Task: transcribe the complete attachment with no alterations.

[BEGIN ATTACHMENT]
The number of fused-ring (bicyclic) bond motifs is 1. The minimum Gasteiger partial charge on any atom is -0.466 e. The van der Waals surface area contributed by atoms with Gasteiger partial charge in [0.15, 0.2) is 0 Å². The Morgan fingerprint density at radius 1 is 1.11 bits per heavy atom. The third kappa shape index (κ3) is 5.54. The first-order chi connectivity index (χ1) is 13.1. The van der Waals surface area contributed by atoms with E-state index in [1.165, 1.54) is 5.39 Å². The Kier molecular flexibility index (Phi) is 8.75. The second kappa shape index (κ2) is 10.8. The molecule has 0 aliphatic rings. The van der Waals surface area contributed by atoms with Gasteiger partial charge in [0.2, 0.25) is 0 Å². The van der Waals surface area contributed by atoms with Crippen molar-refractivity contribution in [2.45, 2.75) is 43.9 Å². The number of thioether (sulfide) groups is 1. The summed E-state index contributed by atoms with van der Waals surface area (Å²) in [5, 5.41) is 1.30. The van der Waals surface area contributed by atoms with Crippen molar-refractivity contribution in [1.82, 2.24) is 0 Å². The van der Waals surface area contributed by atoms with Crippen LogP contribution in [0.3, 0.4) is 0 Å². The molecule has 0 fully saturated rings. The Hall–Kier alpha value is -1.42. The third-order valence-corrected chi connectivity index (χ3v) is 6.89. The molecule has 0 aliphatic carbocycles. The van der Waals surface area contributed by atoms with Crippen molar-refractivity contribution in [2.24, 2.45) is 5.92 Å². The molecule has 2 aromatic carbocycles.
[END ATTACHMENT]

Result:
The number of fused-ring (bicyclic) bond motifs is 1. The minimum Gasteiger partial charge on any atom is -0.466 e. The van der Waals surface area contributed by atoms with Gasteiger partial charge in [0.15, 0.2) is 0 Å². The Morgan fingerprint density at radius 1 is 1.11 bits per heavy atom. The third kappa shape index (κ3) is 5.54. The first-order chi connectivity index (χ1) is 13.1. The van der Waals surface area contributed by atoms with E-state index in [1.165, 1.54) is 5.39 Å². The Kier molecular flexibility index (Phi) is 8.75. The second kappa shape index (κ2) is 10.8. The molecule has 0 aliphatic rings. The van der Waals surface area contributed by atoms with Gasteiger partial charge in [0.2, 0.25) is 0 Å². The van der Waals surface area contributed by atoms with Crippen molar-refractivity contribution in [2.45, 2.75) is 43.9 Å². The number of thioether (sulfide) groups is 1. The summed E-state index contributed by atoms with van der Waals surface area (Å²) in [5, 5.41) is 1.30. The van der Waals surface area contributed by atoms with Crippen molar-refractivity contribution in [1.82, 2.24) is 0 Å². The van der Waals surface area contributed by atoms with Crippen LogP contribution in [0.3, 0.4) is 0 Å². The molecule has 0 fully saturated rings. The Hall–Kier alpha value is -1.42. The third-order valence-corrected chi connectivity index (χ3v) is 6.89. The molecule has 0 aliphatic carbocycles. The van der Waals surface area contributed by atoms with Crippen molar-refractivity contribution in [2.24, 2.45) is 5.92 Å². The molecule has 2 aromatic carbocycles.